Rare and mysterious, the gaze of a blue-eyed dog tends to make an impression. However, few breeds display this unique trait. And even within those breeds, blue eyes can be hard to come by. It’s why dogs with blue eyes seem so special.
The reasons for a dog having blue eyes are all up to their genes. However, different breeds will have different genes that code for blue eyes. Some inherit them as a recessive trait, and others as a mutation of other genes.
In any case, blue eyes are much less common than darker shades, with brown being the most common color among dog breeds. In honor of this unique canine trait, we’ve compiled a list of our favorite blue-eyed breeds.
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Table of Contents
- Blue-Eyed Dog Breeds
- Important Notes on Blue-Eyed Dog Breeds
Blue-Eyed Dog Breeds
Not every dog of these specific breeds have blue eyes. However, blue eyes have been seen in these dog breeds – some more common than others. Do you own a dog with blue eyes? Let us know in the comments section below!
1. Siberian Husky
Highlights: Devoted, Social, Mischievous
While far from the only blue-eyed dog breed, Siberian Huskies are likely the first that comes to anyone’s mind. Though they can also have brown eyes, the ice-blue eyes are unforgettable. And then there are some that have one brown and one blue eye.
According to researchers, a gene mutation is the culprit for these iconic blue colored eyes in Siberian Huskies. Specifically, a gene known as the ALX4 (on chromosome 18) is linked with the development of these stunning blue eyes.
Bred in the frozen lands of northern Russia by the Chukchi people, it is as though you can see their past reflected in their eyes, full of snow and winter winds. If there were an ambassador for blue-eyed dog breeds, it would be the Siberian Husky.
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2. Australian Shepherd
Highlights: Intelligent, Cheerful, Diligent
This breed receives its blue eyes as a package deal with the same gene that results in a merle (that is, splotchy) coat. This combination gives them an air of being free-spirited and a little on the wild side (in a good way, of course).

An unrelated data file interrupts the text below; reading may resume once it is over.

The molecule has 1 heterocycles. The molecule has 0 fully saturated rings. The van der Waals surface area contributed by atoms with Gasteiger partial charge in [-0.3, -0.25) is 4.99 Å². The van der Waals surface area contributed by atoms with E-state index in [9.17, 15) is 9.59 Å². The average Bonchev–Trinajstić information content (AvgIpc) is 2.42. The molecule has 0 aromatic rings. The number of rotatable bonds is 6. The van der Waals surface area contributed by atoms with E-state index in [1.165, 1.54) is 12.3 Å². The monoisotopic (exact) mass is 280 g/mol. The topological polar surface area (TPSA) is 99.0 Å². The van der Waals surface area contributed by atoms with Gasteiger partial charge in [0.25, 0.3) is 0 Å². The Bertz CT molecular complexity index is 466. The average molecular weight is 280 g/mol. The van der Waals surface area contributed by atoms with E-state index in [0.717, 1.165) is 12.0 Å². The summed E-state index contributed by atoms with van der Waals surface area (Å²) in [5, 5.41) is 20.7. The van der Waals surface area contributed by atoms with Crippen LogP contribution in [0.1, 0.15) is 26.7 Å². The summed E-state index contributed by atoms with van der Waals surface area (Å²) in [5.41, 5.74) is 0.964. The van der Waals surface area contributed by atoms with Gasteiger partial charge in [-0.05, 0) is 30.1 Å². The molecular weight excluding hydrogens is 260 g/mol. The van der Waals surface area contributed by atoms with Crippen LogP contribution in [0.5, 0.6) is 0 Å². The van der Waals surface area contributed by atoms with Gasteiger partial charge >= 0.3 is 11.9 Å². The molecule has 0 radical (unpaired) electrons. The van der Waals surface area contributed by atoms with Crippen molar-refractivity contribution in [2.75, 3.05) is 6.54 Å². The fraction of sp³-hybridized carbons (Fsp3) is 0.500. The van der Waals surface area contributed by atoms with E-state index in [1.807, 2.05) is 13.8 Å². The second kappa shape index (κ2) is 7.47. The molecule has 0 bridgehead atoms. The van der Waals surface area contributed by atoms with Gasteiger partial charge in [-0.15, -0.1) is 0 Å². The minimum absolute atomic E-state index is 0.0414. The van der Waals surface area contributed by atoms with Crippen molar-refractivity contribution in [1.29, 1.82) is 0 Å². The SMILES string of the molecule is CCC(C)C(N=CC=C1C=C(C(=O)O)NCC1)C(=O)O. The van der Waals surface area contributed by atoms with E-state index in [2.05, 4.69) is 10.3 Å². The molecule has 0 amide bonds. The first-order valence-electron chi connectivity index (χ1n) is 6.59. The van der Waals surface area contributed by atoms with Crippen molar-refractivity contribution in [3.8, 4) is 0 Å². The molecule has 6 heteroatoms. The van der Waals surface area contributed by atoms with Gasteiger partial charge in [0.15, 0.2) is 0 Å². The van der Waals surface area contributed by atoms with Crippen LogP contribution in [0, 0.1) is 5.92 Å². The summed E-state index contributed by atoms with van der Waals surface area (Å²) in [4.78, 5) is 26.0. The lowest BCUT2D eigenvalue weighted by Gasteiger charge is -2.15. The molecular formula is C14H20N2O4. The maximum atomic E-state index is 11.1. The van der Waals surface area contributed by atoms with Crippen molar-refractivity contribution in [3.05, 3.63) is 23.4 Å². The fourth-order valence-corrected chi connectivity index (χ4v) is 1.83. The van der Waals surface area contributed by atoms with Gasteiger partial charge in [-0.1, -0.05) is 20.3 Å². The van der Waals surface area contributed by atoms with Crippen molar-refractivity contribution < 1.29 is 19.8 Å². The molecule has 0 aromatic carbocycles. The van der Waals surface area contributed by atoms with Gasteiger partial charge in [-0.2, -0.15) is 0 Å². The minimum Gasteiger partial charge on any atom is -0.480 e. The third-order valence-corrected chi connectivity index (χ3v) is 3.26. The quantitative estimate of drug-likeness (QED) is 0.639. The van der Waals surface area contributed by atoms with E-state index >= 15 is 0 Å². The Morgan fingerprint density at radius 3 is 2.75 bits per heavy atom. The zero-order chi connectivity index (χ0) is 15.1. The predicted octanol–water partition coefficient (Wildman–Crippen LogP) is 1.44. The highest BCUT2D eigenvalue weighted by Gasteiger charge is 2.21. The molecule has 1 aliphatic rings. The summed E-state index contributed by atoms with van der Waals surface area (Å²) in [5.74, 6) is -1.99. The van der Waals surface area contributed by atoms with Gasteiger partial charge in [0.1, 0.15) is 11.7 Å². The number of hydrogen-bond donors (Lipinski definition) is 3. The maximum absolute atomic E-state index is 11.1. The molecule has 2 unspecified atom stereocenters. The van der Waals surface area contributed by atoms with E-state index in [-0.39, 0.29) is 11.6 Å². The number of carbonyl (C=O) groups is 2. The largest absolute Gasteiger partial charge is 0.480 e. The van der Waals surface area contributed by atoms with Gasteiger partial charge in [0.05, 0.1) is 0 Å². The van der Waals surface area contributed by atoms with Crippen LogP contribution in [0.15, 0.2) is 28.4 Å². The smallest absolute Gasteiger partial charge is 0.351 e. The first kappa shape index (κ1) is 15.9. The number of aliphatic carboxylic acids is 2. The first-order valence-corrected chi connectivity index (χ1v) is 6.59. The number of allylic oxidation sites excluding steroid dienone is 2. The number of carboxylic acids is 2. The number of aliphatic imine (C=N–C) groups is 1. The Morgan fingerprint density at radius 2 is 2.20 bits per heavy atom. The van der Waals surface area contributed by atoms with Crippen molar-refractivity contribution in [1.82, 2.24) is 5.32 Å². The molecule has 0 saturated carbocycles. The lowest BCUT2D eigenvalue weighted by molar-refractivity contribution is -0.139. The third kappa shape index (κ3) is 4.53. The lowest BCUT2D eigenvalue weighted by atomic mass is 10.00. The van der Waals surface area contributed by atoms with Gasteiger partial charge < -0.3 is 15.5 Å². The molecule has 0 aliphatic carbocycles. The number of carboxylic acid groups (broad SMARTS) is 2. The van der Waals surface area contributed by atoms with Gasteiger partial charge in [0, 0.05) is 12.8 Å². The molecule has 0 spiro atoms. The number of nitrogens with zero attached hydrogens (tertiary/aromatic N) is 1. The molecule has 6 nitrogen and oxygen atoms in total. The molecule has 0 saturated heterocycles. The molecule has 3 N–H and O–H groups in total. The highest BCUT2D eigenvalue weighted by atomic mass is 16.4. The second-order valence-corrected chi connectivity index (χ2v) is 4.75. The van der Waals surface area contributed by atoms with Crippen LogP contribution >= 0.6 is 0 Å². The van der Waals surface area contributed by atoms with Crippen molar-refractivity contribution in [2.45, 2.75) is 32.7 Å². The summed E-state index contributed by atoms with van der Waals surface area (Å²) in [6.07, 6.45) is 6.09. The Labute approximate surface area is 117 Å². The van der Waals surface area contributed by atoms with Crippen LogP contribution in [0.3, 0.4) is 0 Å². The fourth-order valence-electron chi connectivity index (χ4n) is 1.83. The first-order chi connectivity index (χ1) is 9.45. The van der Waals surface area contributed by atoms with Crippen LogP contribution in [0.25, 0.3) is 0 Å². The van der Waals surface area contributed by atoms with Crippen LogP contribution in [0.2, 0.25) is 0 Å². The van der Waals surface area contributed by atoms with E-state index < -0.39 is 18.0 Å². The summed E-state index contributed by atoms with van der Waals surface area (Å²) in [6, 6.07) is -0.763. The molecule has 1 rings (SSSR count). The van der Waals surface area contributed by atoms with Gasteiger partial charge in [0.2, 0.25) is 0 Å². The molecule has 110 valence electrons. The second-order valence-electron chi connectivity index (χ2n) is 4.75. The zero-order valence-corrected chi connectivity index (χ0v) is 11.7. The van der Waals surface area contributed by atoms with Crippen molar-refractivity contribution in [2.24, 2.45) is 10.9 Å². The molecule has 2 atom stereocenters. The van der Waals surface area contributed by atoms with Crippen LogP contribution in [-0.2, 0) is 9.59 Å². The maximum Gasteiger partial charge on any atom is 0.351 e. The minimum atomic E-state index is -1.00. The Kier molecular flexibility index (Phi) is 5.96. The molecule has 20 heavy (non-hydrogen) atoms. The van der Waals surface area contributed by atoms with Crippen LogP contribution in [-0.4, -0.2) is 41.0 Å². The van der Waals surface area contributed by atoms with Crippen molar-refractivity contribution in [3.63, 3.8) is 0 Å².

However, Aussie Shepherds are incredibly clever and are much more likely to impose order rather than chaos. Their history as herding dogs gives them a penchant for keeping their friends and owners in line.
But they still make great companions with a readiness to learn that is nearly unrivaled among dog breeds. Their smaller size hides a dog with bounds of energy and liveliness that loves to spend time with their owners.
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3. Border Collie
Highlights: Energetic, Loyal, Extremely Smart.
Another herding breed, Border Collies deserve a mention on this list. Like Aussies, their blue eyes are tied to their merle patterning. The dilution of pigment in their coat means that there’s a chance that eye pigment will turn out lighter.
This breed has a history that goes back to the British Isles, where they served as top herding dogs. Over the years, successful breeding has led them to become one of the most intelligent dog breeds in the canine kingdom.
Some say they are actually the smartest dogs out there, though the Border Collie would have much to say about that. Needless to say, a lazy lifestyle won’t suit them. They need plenty of physical and mental exercise to keep them healthy and happy.
Highlights: Determined, Affectionate, Curious.
Whether blue or brown, Dachshunds have undeniable “puppy-eyes,” that can melt your heart with a single look. You know the one we’re talking about. And if they have a dappled or merle patterning, they’ll likely inherit blue-tinted eyes.
This short yet long dog was originally bred in Germany to hunt badgers and other burrowing animals. But it’s their unique shape makes them perfect for following their quarry down holes. They’re the perfect fit for the job – literally!
However, nowadays they are less likely to hunt rabbits and more likely to sit on your lap like the lap dogs they are. Dachshunds are much more content next to a warm human rather than down a dark hole on their way to drag out a critter.
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5. Cardigan Welsh Corgi
Highlights: Playful, Loyal, Smart
At first glance, the Welsh Corgi looks almost comical with their short legs and long bodies. But you might be surprised at how agile and athletic they can be. What’s even more surprising is how intelligent these dogs really are.
They were bred for farm work, which included herding livestock, so they’ve got plenty of power in their little bodies. Their shorter stature came in handy for weaving around and between cattle back in the day. They still do this work, though it’s rare.